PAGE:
THE BLOG

Guilt Is Part Of The Job

14/05/2014 18:01 BST | Updated 14/07/2014 10:59 BST

Every mum probably has something they feel guilty about. The one that nags away at me is whether I've allowed my anxiety to damage my son. I had a long history of struggles with anxiety before I became a parent. Recurrent pregnancy losses only added to that when it came to my worries about my son's safety.

I'm fortunate to have discovered mindfulness and self-compassion some years ago, and it's helped me re-define my relationship with anxiety. I don't so much suffer from it any more so much as live with it. It's a part of me that I don't need to get rid of. I've got to know it better and befriended it. Which has released me from being stuck in a battle with my anxiety. And it also means that anxiety doesn't stop me letting my son do normal things like going to the park, climbing or getting covered in mud in the garden. You might think it's crazy that such commonplace stuff could ever be an issue, but anxiety for me always was emotional rather than rational.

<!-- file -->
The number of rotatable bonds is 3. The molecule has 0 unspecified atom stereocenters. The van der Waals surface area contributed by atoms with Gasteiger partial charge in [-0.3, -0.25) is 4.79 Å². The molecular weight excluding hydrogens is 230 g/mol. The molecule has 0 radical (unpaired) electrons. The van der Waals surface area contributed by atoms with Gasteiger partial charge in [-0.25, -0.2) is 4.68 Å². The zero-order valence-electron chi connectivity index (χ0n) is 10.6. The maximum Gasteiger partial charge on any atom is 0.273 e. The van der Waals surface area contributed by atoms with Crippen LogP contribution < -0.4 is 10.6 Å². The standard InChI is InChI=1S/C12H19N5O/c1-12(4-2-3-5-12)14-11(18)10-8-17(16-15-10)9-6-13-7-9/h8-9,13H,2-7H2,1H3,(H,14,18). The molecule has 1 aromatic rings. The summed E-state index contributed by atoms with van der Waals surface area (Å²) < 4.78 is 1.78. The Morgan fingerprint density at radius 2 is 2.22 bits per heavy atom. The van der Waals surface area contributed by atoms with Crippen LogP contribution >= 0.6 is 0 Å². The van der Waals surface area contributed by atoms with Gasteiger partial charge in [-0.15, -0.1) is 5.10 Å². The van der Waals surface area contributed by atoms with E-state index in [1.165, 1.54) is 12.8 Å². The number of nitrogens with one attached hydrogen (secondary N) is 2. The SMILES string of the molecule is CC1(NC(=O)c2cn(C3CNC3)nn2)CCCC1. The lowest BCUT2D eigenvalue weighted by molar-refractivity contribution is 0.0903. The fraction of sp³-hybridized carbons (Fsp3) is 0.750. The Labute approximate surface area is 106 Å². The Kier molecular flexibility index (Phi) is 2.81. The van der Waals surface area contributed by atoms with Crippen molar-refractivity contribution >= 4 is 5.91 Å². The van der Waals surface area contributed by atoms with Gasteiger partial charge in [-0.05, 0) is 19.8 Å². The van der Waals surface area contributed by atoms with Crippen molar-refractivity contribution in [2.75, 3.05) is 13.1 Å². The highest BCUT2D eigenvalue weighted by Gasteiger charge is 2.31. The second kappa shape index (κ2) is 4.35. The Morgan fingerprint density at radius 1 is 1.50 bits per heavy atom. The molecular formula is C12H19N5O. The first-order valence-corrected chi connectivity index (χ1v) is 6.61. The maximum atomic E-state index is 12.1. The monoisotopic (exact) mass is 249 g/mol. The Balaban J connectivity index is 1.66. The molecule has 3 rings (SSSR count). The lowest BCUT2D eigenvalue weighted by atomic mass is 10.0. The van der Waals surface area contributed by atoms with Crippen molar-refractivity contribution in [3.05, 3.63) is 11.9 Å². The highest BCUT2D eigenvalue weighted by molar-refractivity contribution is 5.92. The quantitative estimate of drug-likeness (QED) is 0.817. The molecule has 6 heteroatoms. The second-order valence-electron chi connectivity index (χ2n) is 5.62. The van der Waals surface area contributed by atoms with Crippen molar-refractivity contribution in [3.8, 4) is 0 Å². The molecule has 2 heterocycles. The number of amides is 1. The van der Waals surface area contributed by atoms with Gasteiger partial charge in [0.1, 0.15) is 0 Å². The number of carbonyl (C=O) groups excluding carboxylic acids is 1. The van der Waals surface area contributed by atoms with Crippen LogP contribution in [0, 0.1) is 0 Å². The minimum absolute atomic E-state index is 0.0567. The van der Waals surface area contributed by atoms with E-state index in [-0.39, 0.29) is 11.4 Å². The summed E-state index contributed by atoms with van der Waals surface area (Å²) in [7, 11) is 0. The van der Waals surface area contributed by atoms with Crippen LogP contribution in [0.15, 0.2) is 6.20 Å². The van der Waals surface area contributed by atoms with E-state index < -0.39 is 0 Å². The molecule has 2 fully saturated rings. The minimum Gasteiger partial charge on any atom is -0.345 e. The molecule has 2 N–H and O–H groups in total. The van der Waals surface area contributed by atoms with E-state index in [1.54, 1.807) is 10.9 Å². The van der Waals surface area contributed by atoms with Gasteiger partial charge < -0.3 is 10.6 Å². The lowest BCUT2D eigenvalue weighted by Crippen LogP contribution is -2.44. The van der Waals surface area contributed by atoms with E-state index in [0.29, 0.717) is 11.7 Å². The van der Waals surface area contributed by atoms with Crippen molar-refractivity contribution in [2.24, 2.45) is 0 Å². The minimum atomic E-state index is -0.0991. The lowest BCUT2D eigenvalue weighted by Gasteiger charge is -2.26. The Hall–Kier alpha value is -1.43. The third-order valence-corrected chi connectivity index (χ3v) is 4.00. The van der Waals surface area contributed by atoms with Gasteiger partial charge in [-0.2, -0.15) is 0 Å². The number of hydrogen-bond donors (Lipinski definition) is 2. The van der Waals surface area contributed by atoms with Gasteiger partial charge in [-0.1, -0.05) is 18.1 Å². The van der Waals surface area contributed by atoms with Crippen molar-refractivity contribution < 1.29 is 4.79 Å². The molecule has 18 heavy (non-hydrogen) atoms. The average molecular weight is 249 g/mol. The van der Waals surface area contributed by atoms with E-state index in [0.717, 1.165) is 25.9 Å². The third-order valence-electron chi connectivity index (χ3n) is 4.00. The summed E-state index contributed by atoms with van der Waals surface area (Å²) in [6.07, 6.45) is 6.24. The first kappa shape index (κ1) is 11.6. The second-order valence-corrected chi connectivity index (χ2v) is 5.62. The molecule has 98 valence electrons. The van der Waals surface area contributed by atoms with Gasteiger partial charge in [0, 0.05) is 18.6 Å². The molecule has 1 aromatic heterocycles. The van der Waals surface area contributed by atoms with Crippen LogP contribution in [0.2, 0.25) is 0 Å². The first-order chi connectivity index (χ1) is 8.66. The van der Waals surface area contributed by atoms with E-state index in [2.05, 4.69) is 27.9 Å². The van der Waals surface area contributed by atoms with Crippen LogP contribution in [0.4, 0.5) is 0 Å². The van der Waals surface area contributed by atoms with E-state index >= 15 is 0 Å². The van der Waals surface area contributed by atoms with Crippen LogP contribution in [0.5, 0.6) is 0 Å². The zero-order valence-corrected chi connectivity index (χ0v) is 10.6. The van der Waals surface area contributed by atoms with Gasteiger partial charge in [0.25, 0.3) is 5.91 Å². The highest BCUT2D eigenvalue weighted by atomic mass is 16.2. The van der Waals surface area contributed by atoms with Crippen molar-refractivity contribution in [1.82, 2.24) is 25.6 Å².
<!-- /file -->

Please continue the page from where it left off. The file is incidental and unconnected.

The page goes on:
So these days anxiety isn't the black cloud hovering over me that it once was. But every now and then my son will do something, like ask me if he needs to wash his hands when really the answer is 'no'. And I'll think 'there it is - I've messed him up, permanently'. I'll assume he's picked something up from my actions in the past when I was struggling more, and taken it as how things are meant to be.

And that weighs heavy. My parents both had anxiety disorders. And I've always felt I 'caught' a bit of that from them. The last thing I want is for my boy to grow up feeling afraid of life. That was what motivated me to apply mindfulness to my own anxiety struggles a couple of years back. I was at a point where everyday things like going to the park felt like going into a war zone for me - fraught with possible dangers. So I did some really brave work with myself around allowing anxious feelings to be there, working mindfully with them instead of needing to eliminate all risks. And it paid off hugely. I still can't believe that some things that used to paralyse me are a complete non-event now.

I haven't eradicated anxiety - and I still overreact to things sometimes. But instead of feeling guilty, I try to feel proud of myself. I share mindfulness with my son, so hopefully he'll be better equipped than I was as a child. And I've done an awful lot to break the cycle of anxiety being handed down through generations. As a mum, I'm always going to feel guilty about something - I think it goes with the job description. But my boy is actually a very relaxed, adventurous little soul who's loving life. That's all I want for him, so I'm sure what I'm doing is Good Enough.

What pushes your guilt buttons?